An editorial following the publication of these two trials by Tyler32 concluded that “antiviral therapy should not be routinely used in patients with [Bell’s palsy].” Tyler did, however, point out the potential benefit of antivirals for treatment of Ramsay Hunt syndrome.32 The AAN evidence-based review gave a level A recommendation to the use of corticosteroids for treatment of Bell’s palsy within 72 hours of onset. Continuing, they reiterated that adding an antiviral to a corticosteroid offers no significant benefit regarding facial recovery. However, they pointed out that the 95% confidence interval of the two Class I studies could not rule out a modest effect of adding an antiviral and gave a Class C rating to the combination.56 When discussing the combination with patients, despite counseling that adding an antiviral to a steroid does not offer significant benefit (when also told that a benefit, even modest at best, cannot be “ruled out”), most patients, in the author’s experience, opt to take an antiviral.
The clinical practice guidelines by the American Academy of Otolaryngology—Head and Neck Surgery Foundation, developed by specialists in a variety of related fields including neurology, made similar recommendations about the use of corticosteroids and antivirals for Bell’s palsy. They went on to address some of the other popularly touted treatments for Bell’s palsy, finding insufficient or poor-quality evidence to make any recommendations about the use of surgical decompression, acupuncture, and physical therapy to treat Bell’s palsy.43
LONG-TERM MANIFESTATIONS AND COMPLICATIONS
As the placebo arms of the previously mentioned studies demonstrate, up to 85% of patients with Bell’s palsy make a complete recovery within 1 year.57,58 Those left with facial weakness may be candidates for surgical procedures aimed at improving facial function, particularly when significant eyelid weakness occurs, with risk of exposure keratitis (this complication requires prompt ophthalmologic referral). These include implantation of a gold weight in the eyelid and other nerve or muscle transfer procedures that will not be reviewed here; patients should be referred to a surgeon experienced in these options.13,59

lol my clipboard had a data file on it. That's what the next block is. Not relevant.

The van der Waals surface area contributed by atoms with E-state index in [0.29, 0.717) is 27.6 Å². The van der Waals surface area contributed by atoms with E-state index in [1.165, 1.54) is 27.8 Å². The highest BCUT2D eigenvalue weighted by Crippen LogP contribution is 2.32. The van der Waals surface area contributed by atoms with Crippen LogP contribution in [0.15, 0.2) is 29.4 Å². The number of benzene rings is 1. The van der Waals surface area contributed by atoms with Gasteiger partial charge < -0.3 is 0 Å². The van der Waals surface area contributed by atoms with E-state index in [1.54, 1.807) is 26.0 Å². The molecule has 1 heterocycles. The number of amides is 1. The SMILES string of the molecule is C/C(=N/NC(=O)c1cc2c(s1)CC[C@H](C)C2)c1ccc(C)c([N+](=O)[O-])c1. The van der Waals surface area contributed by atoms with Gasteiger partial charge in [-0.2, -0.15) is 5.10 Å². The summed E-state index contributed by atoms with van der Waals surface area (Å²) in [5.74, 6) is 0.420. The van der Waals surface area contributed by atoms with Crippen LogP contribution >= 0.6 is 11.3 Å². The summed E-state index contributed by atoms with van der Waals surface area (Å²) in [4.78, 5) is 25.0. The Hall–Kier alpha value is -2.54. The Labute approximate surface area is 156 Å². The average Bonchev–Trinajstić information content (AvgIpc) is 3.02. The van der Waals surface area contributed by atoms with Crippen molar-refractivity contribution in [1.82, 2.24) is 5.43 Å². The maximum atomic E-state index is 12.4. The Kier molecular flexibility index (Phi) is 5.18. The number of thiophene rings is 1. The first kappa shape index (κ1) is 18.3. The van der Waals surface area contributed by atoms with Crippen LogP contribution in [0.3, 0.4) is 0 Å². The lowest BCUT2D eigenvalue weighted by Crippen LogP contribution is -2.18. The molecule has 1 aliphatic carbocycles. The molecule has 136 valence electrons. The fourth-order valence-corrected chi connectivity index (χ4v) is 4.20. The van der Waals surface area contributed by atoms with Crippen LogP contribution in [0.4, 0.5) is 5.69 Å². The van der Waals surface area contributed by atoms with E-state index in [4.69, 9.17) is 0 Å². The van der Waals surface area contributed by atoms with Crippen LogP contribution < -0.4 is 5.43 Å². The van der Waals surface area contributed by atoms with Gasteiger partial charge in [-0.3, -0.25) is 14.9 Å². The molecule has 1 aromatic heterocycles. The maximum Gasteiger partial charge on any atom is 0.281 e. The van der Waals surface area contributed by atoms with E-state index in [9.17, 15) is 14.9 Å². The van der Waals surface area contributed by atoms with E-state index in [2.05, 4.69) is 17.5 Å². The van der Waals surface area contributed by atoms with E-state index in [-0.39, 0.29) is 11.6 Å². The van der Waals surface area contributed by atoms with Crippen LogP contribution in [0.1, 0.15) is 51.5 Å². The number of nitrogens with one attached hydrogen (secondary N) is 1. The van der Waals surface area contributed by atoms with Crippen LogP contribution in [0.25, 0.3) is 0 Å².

When residual weakness occurs in patients with Bell’s palsy, the apparent side of the weakness can be paradoxical. With an acute peripheral facial palsy, the nasolabial fold is flattened, and the palpebral fissure is widened. But with chronic weakness, a contracture may develop such that at rest, the nasolabial fold on the weak side is deeper and the palpebral fissure narrower (Case 5-4).60 The actual side of the weakness is readily apparent with movement, and synkinesia almost always occurs, confirming an old facial palsy. The author has been involved in a few cases where an old case of Bell’s palsy with contracture has been misinterpreted as new weakness on the patient’s good side of the face, leading to an erroneous diagnosis (usually stroke) and unnecessary testing before the findings are interpreted correctly and the history clarified. Patients are often unaware of residual weakness and synkinesia and may forget about having had Bell’s palsy many years earlier.